When Mike Brady widowed with 3 sons (Greg, Peter and Bobby) and Carol Martin with her 3 daughters (Marcia, Jan and Cindy) married for a second time they became a 1970’s reality TV series of a blended family. Second marriages with stepchildren always raises issues which need careful consideration when drafting testamentary documents.
The will maker must adjust the needs of their second partner against the needs of the children from their first marriage. When each partner brings relatively equally value assets to the marriage then pooling assets to share equally among all the children is a ready solution.
However, when asset equality does not exist there can be problems.
The problems will be further complicated when the first becomes mentally frail , or dies; they have children by their second marriage, the surviving partner remarries a third time.
There is no right way to distribute your estate when you’re part of a blended family. If you decide to leave unequal shares to children and step-children, be sure to include a statement of why this is being done in your Will or as a separate document. A surviving partner can receive a life interest in the deceased partners assets, and, on their subsequent death (or remarriage), those assets can be directed to their own children (not their step children).
This becomes tricky if the surviving spouse is not comfortable with a life interest situation and decides to challenge it in Court.
The Willmaker should provide in their Will for accommodation, an income and a nest egg for their surviving spouse.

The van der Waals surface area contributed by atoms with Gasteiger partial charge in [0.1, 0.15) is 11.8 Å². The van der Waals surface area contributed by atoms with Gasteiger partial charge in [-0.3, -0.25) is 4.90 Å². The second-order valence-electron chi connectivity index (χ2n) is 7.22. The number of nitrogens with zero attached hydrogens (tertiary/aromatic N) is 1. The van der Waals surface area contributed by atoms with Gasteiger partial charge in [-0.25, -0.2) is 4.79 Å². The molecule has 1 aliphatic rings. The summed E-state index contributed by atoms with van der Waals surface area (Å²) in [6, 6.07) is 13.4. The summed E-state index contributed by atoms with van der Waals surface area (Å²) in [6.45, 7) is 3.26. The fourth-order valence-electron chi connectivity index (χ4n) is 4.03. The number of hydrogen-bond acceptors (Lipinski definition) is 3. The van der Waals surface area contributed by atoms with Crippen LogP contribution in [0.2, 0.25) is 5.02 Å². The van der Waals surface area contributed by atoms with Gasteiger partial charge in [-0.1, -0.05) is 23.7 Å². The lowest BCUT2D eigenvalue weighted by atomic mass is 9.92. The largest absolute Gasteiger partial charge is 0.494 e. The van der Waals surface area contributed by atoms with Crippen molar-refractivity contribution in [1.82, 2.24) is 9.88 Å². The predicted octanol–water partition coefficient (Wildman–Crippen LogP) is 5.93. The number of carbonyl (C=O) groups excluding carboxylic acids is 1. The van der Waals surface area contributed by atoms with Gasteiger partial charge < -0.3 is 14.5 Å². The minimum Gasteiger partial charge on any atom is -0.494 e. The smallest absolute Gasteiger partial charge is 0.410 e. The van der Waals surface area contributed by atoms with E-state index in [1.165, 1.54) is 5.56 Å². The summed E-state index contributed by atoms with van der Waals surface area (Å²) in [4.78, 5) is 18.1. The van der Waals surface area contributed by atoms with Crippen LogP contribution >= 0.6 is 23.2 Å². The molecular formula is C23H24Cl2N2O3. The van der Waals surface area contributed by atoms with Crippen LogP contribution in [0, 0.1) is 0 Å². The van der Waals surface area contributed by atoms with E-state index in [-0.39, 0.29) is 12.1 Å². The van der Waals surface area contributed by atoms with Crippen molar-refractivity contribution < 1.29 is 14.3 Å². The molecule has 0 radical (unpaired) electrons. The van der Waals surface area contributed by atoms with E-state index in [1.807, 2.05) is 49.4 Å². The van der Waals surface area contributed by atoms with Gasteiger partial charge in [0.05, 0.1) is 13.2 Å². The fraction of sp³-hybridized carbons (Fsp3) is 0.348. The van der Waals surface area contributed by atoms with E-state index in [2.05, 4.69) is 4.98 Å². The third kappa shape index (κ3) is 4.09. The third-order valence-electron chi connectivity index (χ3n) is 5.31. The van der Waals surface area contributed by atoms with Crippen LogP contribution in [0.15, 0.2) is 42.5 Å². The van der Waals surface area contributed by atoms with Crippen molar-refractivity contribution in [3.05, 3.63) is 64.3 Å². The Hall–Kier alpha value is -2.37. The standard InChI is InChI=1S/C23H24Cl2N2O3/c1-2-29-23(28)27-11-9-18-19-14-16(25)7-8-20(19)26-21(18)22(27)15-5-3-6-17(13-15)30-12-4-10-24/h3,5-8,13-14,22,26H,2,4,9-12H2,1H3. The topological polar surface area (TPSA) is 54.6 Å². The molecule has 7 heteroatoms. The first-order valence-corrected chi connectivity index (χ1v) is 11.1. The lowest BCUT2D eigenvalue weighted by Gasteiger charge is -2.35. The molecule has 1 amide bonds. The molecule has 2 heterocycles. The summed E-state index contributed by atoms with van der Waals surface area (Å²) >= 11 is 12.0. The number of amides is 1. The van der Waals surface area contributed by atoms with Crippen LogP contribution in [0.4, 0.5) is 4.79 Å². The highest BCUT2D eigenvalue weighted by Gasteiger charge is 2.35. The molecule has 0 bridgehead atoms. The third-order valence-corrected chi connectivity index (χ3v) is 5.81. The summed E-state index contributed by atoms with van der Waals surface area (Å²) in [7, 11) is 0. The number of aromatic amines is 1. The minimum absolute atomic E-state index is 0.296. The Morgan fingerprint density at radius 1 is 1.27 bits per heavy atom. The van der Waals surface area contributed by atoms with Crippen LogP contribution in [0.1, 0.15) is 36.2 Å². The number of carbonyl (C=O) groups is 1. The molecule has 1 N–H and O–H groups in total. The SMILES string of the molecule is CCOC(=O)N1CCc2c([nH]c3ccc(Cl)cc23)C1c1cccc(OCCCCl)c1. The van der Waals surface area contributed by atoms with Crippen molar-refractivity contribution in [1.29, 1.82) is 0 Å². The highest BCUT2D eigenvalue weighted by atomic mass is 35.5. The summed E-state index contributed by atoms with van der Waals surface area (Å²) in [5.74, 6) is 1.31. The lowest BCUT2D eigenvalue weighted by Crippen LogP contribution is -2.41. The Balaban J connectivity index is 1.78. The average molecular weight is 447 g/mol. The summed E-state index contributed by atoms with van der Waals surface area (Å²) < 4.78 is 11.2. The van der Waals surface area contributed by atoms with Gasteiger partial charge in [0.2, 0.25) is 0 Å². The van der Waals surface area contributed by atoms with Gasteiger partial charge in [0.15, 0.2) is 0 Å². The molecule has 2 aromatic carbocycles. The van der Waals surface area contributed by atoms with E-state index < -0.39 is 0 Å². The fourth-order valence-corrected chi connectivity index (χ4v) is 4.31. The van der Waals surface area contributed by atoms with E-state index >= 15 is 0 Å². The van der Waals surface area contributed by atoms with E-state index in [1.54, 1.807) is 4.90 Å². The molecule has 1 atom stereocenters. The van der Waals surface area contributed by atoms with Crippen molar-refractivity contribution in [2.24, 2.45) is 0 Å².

The provision should increase to reflect a longer duration of the subsequent marriage. Mutual Wills can be used as a binding agreement to prevent a surviving spouse from changing their Will.
When planning how to distribute your superannuation, ensure that you have a binding nomination so that it can be paid as you wish − if you do not have a binding nomination it may be paid by the Superannuation Trustee to a dependant partner, your children or both in proportions decided by the Trustee and that may not be what you want.
The take home messages are to talk frankly to your family about your Will and choose your executor wisely. It is also important to review your Will and binding death nominations regularly.
If you’re part of a blended family, or if you’re wondering how to best provide for your family in your Will, contact our Wills & Estates legal team for advice and assistance.
ASIC : DIVORCE AND SEPARATION CHECKLIST
MoneySmart as part of ASIC’s literacy campaign has launched in September 2016 a Divorce and Separation Checklist and the Asset Stocktake Calculator help Australians manage their finances and make informed financial choices to avoid financial pitfalls during periods of significant change in their life.
The guide assists with:
– Making informed financial decision at the time of a relationship breakdown;
– Separating finances and getting money on track post separation and divorce; and
– Commencing the property settlement process by providing a summary of assets and debts. divorce and separation resource guide to support financial decisions checklist of practical steps to follow when relationships have broken down.
The guide can be accessed at ASIC’s MoneySmart website https://www.moneysmart.gov.au/